But if someone tells me a story that grabs my heart … something about changing a life or increasing hope. Well then …

Sign me up.

Here’s a story like that … one of my favorites from Susan Campbell’s book Dating Jesus.


On a trip to Haiti …

Susan:  "… in an open-air hospital, I am speaking fractured Kreyòl to a beautiful woman with sores oozing down her back. Scattered around her are thirty or so beds filled with thirty or so women who are dying of AIDS.

I have studiously tried to learn the language (not a dialect, a language) and I use it whenever I can. So far, children appear to understand me, adults not so much. I know my accent is indecipherable to them, and I imagine I am not using proper tenses—or even proper words. I act out a lot of what I am trying to say, and I have long since given up worrying about looking silly.

We have been told that these women need touch, that the stigma surrounding AIDS in Haiti is even worse than was the stigma surrounding AIDS in America. We have been given plastic bags filled with fingernail polish as an entrée. Even though these women will soon die, they still care about their appearance, we are told. I don’t question anything anymore. The woman in front of me is so covered in sores she looks like she’s been turned inside out. If she wants lavender nail polish, so be it.

She chooses mauve—a color I like—and I am carefully covering her thick yellow nails with it. I only rarely paint my own nails, so I am not very good at this. Plus, my hands are shaking too much to be accurate.

When I miss a spot, she points to it without comment. And I go back over it with the tiny brush. And then, without warning, my hands stop shaking and I am overcome. No one prepared me for this, and I am, like any good journalist, supposed to be a dispassionate observer, but you cannot go to Haiti and not pick up a starving baby, and here I am holding the hand of a woman who won’t see Christmas, and all those books [about Haiti] mean precisely nothing …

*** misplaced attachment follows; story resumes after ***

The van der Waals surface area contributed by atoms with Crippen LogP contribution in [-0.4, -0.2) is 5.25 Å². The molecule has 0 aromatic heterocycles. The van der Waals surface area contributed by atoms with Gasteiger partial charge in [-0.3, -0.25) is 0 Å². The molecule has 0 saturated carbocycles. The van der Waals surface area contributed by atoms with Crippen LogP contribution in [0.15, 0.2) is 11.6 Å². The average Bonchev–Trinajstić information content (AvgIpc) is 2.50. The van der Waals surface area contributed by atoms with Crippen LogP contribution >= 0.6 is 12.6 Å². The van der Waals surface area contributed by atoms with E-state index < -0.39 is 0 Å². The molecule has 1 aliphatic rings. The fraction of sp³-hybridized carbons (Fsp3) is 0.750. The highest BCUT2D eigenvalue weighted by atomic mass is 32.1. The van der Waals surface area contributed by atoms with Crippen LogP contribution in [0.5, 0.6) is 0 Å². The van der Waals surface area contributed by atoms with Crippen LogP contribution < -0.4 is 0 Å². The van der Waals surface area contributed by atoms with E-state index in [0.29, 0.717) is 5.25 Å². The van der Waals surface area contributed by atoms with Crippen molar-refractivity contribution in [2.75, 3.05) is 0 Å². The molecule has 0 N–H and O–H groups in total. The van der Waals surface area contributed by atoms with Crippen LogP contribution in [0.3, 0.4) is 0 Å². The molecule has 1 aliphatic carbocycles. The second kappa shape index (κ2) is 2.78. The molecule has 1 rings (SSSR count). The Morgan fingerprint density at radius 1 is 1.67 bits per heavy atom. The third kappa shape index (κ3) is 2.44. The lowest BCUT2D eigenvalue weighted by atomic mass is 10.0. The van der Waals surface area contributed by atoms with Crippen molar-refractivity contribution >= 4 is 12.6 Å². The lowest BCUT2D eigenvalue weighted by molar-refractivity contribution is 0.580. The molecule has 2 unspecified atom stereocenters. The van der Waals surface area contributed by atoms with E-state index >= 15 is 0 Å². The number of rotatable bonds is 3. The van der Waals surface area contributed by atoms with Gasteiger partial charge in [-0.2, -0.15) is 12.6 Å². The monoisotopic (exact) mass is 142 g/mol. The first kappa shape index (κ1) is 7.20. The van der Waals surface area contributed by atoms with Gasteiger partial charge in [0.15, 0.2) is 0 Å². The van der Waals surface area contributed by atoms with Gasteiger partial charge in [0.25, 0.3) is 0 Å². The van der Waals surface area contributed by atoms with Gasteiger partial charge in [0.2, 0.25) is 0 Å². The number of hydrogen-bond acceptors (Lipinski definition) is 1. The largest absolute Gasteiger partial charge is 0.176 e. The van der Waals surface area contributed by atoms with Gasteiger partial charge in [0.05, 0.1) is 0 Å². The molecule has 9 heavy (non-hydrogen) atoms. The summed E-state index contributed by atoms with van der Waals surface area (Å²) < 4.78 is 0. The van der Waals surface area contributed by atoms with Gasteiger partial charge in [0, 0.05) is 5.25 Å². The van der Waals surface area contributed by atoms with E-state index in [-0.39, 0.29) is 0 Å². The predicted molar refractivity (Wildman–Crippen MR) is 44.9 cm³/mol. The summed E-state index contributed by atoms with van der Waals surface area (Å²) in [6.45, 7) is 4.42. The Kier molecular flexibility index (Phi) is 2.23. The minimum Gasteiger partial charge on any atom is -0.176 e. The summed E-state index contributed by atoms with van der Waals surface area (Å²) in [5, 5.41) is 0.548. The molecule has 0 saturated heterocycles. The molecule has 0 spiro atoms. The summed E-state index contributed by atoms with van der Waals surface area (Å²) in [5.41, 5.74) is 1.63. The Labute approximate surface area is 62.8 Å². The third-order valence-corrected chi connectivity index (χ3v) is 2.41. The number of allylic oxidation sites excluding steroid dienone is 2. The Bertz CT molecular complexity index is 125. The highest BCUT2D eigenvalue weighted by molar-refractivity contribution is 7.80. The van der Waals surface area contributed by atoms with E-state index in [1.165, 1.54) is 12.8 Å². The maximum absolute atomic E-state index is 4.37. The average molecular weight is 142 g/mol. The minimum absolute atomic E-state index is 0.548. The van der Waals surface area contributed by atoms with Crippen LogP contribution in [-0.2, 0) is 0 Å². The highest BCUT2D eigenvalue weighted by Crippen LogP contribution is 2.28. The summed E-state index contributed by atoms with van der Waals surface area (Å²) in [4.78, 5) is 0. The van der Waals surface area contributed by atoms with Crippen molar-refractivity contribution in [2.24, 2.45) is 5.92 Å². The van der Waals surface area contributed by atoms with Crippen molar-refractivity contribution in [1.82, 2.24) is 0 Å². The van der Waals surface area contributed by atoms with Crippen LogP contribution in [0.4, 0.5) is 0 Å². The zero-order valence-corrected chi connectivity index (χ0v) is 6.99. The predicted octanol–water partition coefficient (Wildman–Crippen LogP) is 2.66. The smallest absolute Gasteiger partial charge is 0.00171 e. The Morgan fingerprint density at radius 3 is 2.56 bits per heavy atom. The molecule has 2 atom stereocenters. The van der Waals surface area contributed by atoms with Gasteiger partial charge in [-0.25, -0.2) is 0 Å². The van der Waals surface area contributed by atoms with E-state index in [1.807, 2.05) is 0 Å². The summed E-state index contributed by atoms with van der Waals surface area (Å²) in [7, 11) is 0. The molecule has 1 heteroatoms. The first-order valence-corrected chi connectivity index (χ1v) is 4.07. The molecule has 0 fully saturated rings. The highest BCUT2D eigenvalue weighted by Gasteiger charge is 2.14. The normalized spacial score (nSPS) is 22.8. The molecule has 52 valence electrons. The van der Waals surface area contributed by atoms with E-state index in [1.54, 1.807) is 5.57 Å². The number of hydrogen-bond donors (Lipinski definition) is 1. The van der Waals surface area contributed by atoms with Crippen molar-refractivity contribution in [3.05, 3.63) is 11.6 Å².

… But who am I? I am only a visitor, and it seems rude to cry, so instead I start humming the beautiful hymn “O, Thou Fount of Every Blessing.” In any other circumstance, I cannot hear—much less sing—this song without crying, but not this time. This time it has the effect of a balm.

The woman looks up in surprise, smiles, and starts singing the song in Kreyòl. I stop humming and start singing in English, and after three verses, we are smiling and laughing and I am not missing any more spots on her thick nails."


Mike:  What is it about “O, Thou Fount of Every Blessing?” I’ve got to tell you, it strikes a chord deep inside of me. I have 3 versions of it that I listen to* … and one newly found YouTube video.

How about you … what hymns connect to your heart?

* Audio versions I like include music by Chris Rice
Jordan Lavik, and Paul Cardall.